Furthermore 1 of the 19 pension systems, IMRF, consists of 3,255 funds amongst 2,981 employers (some employers have multiple funds amongst Regular, SLEP, and ECO).

    SELP = Sheriff’s Lawn Enforcement Plan.

    ECO = Elected County Official.

    IMRF = Illinois Municipal Retirement Fund.

    Since each of the 3,255 IMRF funds has its own funding level, and each of the 657 Downstate Police and Downstate Fire pension funds has its own funding level, here is the grand total to track:

    3,255 (IMRF)
    0,657 (Downstate Police, Downstate Fire)
    0,016 The other pension systems
    3,928 Total public sector pension funding levels to track in Illinois

    Breakdown of the 16 other pension systems:
    01. Chicago Fire
    02. Chicago Laborers aka LABF
    03. Chicago Municipal aka MEABF
    04. Chicago Police
    05. Chicago Park District
    06. Chicago Public Schools aka CTPF
    07. Cook County
    08. Cook County Forest Preserve
    09. Metropolitan Water Reclamation District aka MWRDRF
    10. General Assembly Retirement System aka GARS
    11. Judges Retirement System aka JRS
    12. State Employees Retirement System aka SERS
    13. State University Retirement System aka SURS
    14. Teachers Retirement System of the State of Illinois aka TRS
    15. Chicago Transit Authority aka CTA
    16. Regional Transit Authority aka TRA / Metra / PACE.

    There actually may be a few more mass transit pension funds somewhere in Illinois.


    If there are 3,928 pension funds to track, how many different issuers of municipal and state bonds are there to track?


    And that doesn’t include retiree healthcare systems.


    That’s a lot of taxpayer money that current and future pensioners and municipal and state bondholders are expecting with no plan as to how the taxpayers are going to pay all of it.

    There never was a plan.

    That’s because no one looked at the overall problem, just there little sliver of the pie, or it was just done to get votes, campaign contributions, and election assistance.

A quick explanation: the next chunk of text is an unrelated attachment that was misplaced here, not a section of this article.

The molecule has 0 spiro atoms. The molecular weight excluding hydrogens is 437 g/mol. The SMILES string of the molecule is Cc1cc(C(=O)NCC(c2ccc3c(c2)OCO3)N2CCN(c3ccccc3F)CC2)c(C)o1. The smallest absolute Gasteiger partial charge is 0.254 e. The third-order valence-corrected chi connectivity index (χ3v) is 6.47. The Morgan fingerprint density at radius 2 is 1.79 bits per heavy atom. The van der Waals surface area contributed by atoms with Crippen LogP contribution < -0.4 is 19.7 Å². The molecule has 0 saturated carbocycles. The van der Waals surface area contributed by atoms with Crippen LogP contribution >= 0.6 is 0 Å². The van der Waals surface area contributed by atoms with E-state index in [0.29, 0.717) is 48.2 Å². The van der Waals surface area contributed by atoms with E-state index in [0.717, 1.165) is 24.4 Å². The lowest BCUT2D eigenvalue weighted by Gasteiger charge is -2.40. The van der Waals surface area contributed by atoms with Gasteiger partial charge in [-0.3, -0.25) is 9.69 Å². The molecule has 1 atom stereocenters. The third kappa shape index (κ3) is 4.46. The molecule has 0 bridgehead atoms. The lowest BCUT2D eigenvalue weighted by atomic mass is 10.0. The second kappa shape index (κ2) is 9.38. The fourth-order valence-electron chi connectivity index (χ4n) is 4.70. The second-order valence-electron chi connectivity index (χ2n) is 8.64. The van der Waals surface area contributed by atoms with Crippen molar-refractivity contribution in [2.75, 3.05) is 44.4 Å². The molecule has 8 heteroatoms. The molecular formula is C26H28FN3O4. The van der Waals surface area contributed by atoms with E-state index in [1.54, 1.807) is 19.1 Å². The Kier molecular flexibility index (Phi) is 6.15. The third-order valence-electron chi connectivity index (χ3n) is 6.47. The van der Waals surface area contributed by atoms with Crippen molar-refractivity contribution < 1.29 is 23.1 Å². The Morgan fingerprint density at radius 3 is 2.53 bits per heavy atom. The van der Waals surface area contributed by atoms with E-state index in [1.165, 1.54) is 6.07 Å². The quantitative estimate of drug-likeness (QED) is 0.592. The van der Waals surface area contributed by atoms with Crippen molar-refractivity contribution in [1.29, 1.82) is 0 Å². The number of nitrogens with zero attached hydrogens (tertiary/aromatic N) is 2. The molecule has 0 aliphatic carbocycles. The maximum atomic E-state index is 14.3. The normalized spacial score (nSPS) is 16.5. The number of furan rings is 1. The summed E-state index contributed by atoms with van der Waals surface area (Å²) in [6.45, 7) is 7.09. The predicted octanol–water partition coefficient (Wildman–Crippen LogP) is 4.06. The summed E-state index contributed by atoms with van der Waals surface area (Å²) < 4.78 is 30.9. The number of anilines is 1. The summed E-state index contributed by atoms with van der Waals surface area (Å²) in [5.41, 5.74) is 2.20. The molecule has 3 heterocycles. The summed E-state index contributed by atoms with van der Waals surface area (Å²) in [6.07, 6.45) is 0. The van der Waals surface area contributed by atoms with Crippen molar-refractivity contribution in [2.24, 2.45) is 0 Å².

The people who got us into this problem have not even taken responsibility for the problem, ownership of the problem, much less a sustainable plan to get us out of the problem.

    Many of the people that got us into this problem are long gone from elected office.

    It’s a problem 45 years in the making.

  5. I like tax fighters but the group on this post is plainly missing THE issue: public vs. private pensions.

    Public pensions are sinking Illinois into a debt death-spiral.

    Public sector pension recipients are fond of screaming “don’t touch my pension” (whether they really made their own contributions or were the beneficiaries of payments made FOR them by their employers via taxpayers).

    And the IL Supreme Court has agreed saying, basically, pensions are sacrosanct and may not be diminished or impaired.

    Okay, so what to do about six-figure public pensioners who retire at 50 or 55 and live until 85 or longer with their 3% compounding COLA?

    These tax-eaters usually collect WAY more than what they actually put into their pension accounts … way more; and simply continue to outlive their pension funds.

    Taxpayers, of course, pick up the remainder, which is killing this state and its annual budgets.

    Some think it is time to separate the private retirement savings of typical taxpayers — who should not be taxed on their earned retirement benefits — from those “earning” a Cadillac pension via the taxpayers.

    Big public sector pensions ought to pay their fair share.

    So the idea that a big government public sector pensioner should have to pay (finally) on his/her pension payments, starting at $90,000 or so, is not offensive to anyone except those who have already been feeding at the trough of government … for many, many years.

  6. There are probably not too many who would be bothered by taxing high public pensions, but, if Barb Wheeler believes that only public pension can be taxed, I believe she is forgetting the uniformity clause in the Illinois State Constitution:




    In any law classifying the subjects or objects of non-property taxes or fees, the classes shall be reasonable and the subjects and objects within each class shall be taxed uniformly. Exemptions, deductions, credits, refunds and other allowances shall be reasonable.

  7. If public sector pensions only are taxed (not private sector pensions) the unions and some public sector pension group will sue and this being Illinois with the pension sentence added to the state constitution on December 15, 1970, and the judges deciding the case in the courts being public sector pension recipients, there’s a good chance they will win.


    Here is how the teacher union commonly addresses the unfunded liability pension issue: